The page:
Of course the Heisman went to a quarterback. Steve Spurrier had a nice season, but he probably won the award by waving off his teams place kicker before booting the 40-yard kick himself.
1965 : Tommy Nobis
Maybe the biggest snub in Heisman history.
Nobis, who averaged over an amazing 20 tackles a game in his entire career, won the Maxwell, Knute Rockne, and Outland Awards in 1965. He was a two-way player his entire career who was also an outstanding offensive guard for the Longhorns of Texas University. Texas would often run behind him when they needed a touchdown.
Nobis was more than a Texas Legend who graced the covers of several major publications his senior year, he made one of the most famous tackles in the history of college football. While ahead 21-17 over top-ranked Alabama in the Orange Bowl, the Crimson Tide had the ball fourth and inches late in the fourth quarter. Future Hall of Fame quarterback Joe Namath tried to run for the first down, but was halted by Nobis as Texas prevailed.
The Heisman voters somehow had Nobis finish seventh in their voting, showing once again their knowledge and intelligence. They chose USC halfback Mike Garrett, who won it with a paltry 926 votes. Only two winners, Billy Sims and Eric Crouch, have won the award with less votes than Garrett since.
Nobis disrespect didn't stop with the Heisman voters. Despite a record setting NFL career, he has yet to be inducted into the Pro Football Hall of Fame.
The Heisman Trophy voting that will be unveiled Saturday evening in New York City is about more than who has been the most outstanding player in college football in 2010.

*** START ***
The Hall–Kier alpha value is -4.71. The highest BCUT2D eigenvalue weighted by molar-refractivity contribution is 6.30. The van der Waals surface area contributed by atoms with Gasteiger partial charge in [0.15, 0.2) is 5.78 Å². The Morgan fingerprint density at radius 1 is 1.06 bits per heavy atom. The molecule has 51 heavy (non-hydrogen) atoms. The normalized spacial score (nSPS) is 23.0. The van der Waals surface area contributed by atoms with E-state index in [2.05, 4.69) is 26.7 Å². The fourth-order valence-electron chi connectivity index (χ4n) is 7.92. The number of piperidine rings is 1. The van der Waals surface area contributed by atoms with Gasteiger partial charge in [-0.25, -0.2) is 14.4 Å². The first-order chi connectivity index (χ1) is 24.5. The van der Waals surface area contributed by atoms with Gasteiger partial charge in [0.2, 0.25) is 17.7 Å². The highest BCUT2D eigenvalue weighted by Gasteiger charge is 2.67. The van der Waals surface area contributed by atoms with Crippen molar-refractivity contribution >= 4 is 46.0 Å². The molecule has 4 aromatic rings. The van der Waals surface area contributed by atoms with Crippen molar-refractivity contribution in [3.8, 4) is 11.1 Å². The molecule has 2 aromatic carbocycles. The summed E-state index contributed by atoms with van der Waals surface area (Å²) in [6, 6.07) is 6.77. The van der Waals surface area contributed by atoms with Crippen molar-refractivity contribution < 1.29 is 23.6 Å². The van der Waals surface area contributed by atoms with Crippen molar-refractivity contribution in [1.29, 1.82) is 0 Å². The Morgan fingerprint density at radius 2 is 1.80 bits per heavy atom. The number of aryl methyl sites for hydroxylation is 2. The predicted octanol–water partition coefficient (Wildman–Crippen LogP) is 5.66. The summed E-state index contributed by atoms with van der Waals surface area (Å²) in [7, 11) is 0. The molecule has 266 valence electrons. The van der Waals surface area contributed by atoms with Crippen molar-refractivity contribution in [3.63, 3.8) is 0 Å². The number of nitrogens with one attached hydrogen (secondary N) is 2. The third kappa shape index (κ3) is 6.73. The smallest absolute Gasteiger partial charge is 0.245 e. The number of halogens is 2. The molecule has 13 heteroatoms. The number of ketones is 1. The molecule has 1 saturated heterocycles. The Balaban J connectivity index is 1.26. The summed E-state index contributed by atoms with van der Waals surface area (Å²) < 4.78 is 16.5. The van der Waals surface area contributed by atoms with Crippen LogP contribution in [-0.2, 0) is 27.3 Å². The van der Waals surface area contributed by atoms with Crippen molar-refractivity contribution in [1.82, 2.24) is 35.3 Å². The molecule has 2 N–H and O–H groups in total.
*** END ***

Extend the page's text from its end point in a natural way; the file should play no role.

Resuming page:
It could reveal something about human nature, and the climate surrounding college football, most notably swirling around Cam Newton and Auburn University.
Newton not only fits the criteria as the runaway Heisman winner, but as the most controversial player to set foot on any field.
How the scrutiny that cross-haired him about a month ago affects the voting could help define the current culture, and we can take comfort that Cecil Newton doesn’t have a vote for sale.
It’s Newton’s honor. He has earned it, as just about anyone with access to a television set in this part of the country already is aware. There undoubtedly are voters elsewhere, especially on the West Coast, who have seen more of Andrew Luck, Kellen Moore and LaMichael James and would like to stake varied claims, but theirs are vacant shares.
Luck, Moore and James merely will serve to divide the Far West vote, while Newton will dominate in the South, and most likely the Midwest, Southwest, Northeast and Mid-Atlantic, sections of the country that presumably did have players don shoulder pads this season.
The only factor keeping this from being the largest landslide in Heisman history is the pay-for-play scandal. There is little need in recapping the statistics and particulars. Newton could put up an unprededented vote total — unless.
Unless there are those who feel that there is no way the 6-foot-6, 254-pound standout athlete could not know about his father’s scheme. There is more than some validity to that. One even could probe whether or not a young man staking that claim indeed belongs in a college classroom.
But this much in fairness to Newton: What shred of information is there at this point that links him to any wrongdoing? Reggie Bush’s unprecedented forfeiture of the 2005 Heisman is weighing heavily on the minds of some voters, and they are nervous about the 2010 statue being revoked in the future. Yet is that a compelling enough reason to bypass Newton?
It shouldn’t be. The evil sin wouldn’t be Newton handing back the trophy, but denying him in the first place if no further evidence surfaces to stain his eligibility. We’ve vacated a presidency in this country, after all. This is a football statue.
The previous landslide Heisman winners were Bush in 2005 (by percentage) and O.J. Simpson in 1968 (by vote disparity, the number of votes since changed). Hardly envious company.
But one more thought on the annual trophy, named by the way, for a man who once coached at Auburn.
“As long as Cam Newton is eligible to play, he gets my full consideration. And if the season were to end right now, he’d get my No. 1 vote. The Heisman Trust can take away a trophy, but as voters, we’re not in that business.”
Obviously a voter with a mighty allegiance to Southeasrtern Conference football. No? Try the recent comment of John Hunt, a Heisman voter from The Oregonian newspaper.